Derogatory comments about EDDC’s ongoing and successful regeneration projects in Seaton and Exmouth take conspiracy theories to a whole new level of fantasy.  (Oh wow – ask the residents of Exmouth and Seaton what they think of their so-called regeneration plans, Councillor Twiss.  A big Tesco and non-affordable housing for Seaton.  Exmouth – where a protest group is going from strength to strength as initial plans turn into luxury flats)

Building homes on the Mill Street site, if this did go ahead, would be part of the district council’s ongoing commitment to providing jobs and affordable housing for Sidmouth’s upcoming generation of school-leavers and young families and was entirely in line with the Government’s wish to see an end to a nationwide housing drought.  (Er, no it isn’t – the Government just announced that it is dropping affordable housing from the requirements for developers – and as affordable rent is still considered 80% of the cost of non-affordable housing still well out of reach of Sidmouth’s young people).

 MOVE FORWARD (er, not sure about that)

The Conservatives on EDDC want to see the district and its communities move forward, not stay stuck in the present or the past. They are following very carefully developed regeneration strategies in Seaton and Exmouth and these are based on years of careful study and prior consultation with the community.  (See above – when consulted, both towns rejected EDDC’s plans – which went ahead anyway)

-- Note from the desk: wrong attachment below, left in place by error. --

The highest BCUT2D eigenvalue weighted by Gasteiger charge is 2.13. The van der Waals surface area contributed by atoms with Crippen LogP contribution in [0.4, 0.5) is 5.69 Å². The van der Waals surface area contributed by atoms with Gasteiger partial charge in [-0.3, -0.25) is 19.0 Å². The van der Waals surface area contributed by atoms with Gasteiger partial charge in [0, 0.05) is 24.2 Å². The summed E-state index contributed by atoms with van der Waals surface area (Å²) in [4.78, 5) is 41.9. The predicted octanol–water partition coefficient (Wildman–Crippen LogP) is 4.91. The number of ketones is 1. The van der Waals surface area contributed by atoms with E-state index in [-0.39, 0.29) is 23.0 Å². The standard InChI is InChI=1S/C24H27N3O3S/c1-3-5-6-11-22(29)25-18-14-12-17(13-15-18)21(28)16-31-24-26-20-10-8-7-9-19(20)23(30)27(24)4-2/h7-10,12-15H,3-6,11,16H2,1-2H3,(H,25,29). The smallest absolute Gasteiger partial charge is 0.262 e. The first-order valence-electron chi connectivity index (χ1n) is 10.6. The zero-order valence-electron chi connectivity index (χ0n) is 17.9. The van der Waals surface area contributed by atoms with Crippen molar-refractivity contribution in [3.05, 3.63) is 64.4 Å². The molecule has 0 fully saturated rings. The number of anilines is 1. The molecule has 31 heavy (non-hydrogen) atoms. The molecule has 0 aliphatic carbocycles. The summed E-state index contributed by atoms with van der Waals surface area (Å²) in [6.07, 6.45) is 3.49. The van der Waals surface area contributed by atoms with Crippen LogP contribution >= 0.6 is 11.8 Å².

Ask fair-minded councillors in Seaton and Exmouth whether regeneration projects in their towns have been beneficial and you might get a different view from the jaundiced judgement of Ms Gardner.  (Ah, fair-minded councillors – these seem to be anyone who agrees with Councillor Twiss!)

Sidmouth must not be left behind. We want to see a number of improvements to help the town move forward and we will resist any attempt by people like Ms Gardner to hold Sidmouth back.  (Did you notice here that none of the so-called improvements are named?  That’s because there aren’t any apparently!)

Any assumption by recently elected councillors that nothing happened before they arrived on the scene is both naïve and arrogant.  A lot of good things are happening. These new councillors should make the effort to find out how hard members and officers have worked in the past and resist the temptation to be new brooms sweeping away good ideas just for the sake of scoring cheap political points.  (Oh, Councillor Twiss – it is precisely because such a lot DID happen before they were elected that they got elected in the first place.  Just why should new councillors be tied to the past and why should they not be new brooms – and just who is trying to score cheap political points here?)

Well done, Councillor Gardner – you must be doing something right if you have brought out the attack dogs so early in your councillorship!  Keep up the good work for the citizens of Sidmouth!  They needed someone like you and the district needs someone like you to hold power to account.

7 thoughts on “Councillor Twiss gets his knickers in a twiss yet again – and it’s personal – yet again